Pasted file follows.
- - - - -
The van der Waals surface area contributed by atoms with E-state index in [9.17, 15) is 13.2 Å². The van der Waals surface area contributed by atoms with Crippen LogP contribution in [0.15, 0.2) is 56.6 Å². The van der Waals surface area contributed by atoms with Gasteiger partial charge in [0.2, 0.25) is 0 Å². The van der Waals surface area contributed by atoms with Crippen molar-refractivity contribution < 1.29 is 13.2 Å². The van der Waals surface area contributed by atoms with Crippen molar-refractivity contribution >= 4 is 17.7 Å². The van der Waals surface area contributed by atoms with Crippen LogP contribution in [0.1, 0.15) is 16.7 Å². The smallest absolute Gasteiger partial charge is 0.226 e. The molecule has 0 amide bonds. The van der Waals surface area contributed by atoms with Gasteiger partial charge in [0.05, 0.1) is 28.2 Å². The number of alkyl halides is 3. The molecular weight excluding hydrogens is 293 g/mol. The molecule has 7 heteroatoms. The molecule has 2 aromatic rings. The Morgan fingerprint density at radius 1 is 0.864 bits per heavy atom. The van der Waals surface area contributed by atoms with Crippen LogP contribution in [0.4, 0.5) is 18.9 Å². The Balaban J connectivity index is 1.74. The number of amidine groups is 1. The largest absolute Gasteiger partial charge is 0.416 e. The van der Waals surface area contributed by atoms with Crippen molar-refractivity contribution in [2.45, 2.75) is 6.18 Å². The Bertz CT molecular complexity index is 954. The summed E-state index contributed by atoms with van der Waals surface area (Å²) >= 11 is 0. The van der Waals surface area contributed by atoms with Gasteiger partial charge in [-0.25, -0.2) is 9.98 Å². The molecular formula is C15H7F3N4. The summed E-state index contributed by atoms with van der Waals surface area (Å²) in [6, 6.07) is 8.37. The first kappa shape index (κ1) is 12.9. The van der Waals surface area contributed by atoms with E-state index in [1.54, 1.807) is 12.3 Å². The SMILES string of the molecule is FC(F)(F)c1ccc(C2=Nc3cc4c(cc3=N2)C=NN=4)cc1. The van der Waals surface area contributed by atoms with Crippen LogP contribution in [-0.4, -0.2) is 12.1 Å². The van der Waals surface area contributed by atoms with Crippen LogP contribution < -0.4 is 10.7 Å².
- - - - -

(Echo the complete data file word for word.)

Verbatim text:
The van der Waals surface area contributed by atoms with E-state index in [9.17, 15) is 13.2 Å². The van der Waals surface area contributed by atoms with Crippen LogP contribution in [0.15, 0.2) is 56.6 Å². The van der Waals surface area contributed by atoms with Gasteiger partial charge in [0.2, 0.25) is 0 Å². The van der Waals surface area contributed by atoms with Crippen molar-refractivity contribution < 1.29 is 13.2 Å². The van der Waals surface area contributed by atoms with Crippen molar-refractivity contribution >= 4 is 17.7 Å². The van der Waals surface area contributed by atoms with Crippen LogP contribution in [0.1, 0.15) is 16.7 Å². The smallest absolute Gasteiger partial charge is 0.226 e. The molecule has 0 amide bonds. The van der Waals surface area contributed by atoms with Gasteiger partial charge in [0.05, 0.1) is 28.2 Å². The number of alkyl halides is 3. The molecular weight excluding hydrogens is 293 g/mol. The molecule has 7 heteroatoms. The molecule has 2 aromatic rings. The Morgan fingerprint density at radius 1 is 0.864 bits per heavy atom. The van der Waals surface area contributed by atoms with Crippen LogP contribution in [0.4, 0.5) is 18.9 Å². The Balaban J connectivity index is 1.74. The number of amidine groups is 1. The largest absolute Gasteiger partial charge is 0.416 e. The van der Waals surface area contributed by atoms with Crippen molar-refractivity contribution in [2.45, 2.75) is 6.18 Å². The Bertz CT molecular complexity index is 954. The summed E-state index contributed by atoms with van der Waals surface area (Å²) >= 11 is 0. The van der Waals surface area contributed by atoms with Gasteiger partial charge in [-0.25, -0.2) is 9.98 Å². The molecular formula is C15H7F3N4. The summed E-state index contributed by atoms with van der Waals surface area (Å²) in [6, 6.07) is 8.37. The first kappa shape index (κ1) is 12.9. The van der Waals surface area contributed by atoms with E-state index in [1.54, 1.807) is 12.3 Å². The SMILES string of the molecule is FC(F)(F)c1ccc(C2=Nc3cc4c(cc3=N2)C=NN=4)cc1. The van der Waals surface area contributed by atoms with Crippen LogP contribution in [-0.4, -0.2) is 12.1 Å². The van der Waals surface area contributed by atoms with Crippen LogP contribution < -0.4 is 10.7 Å².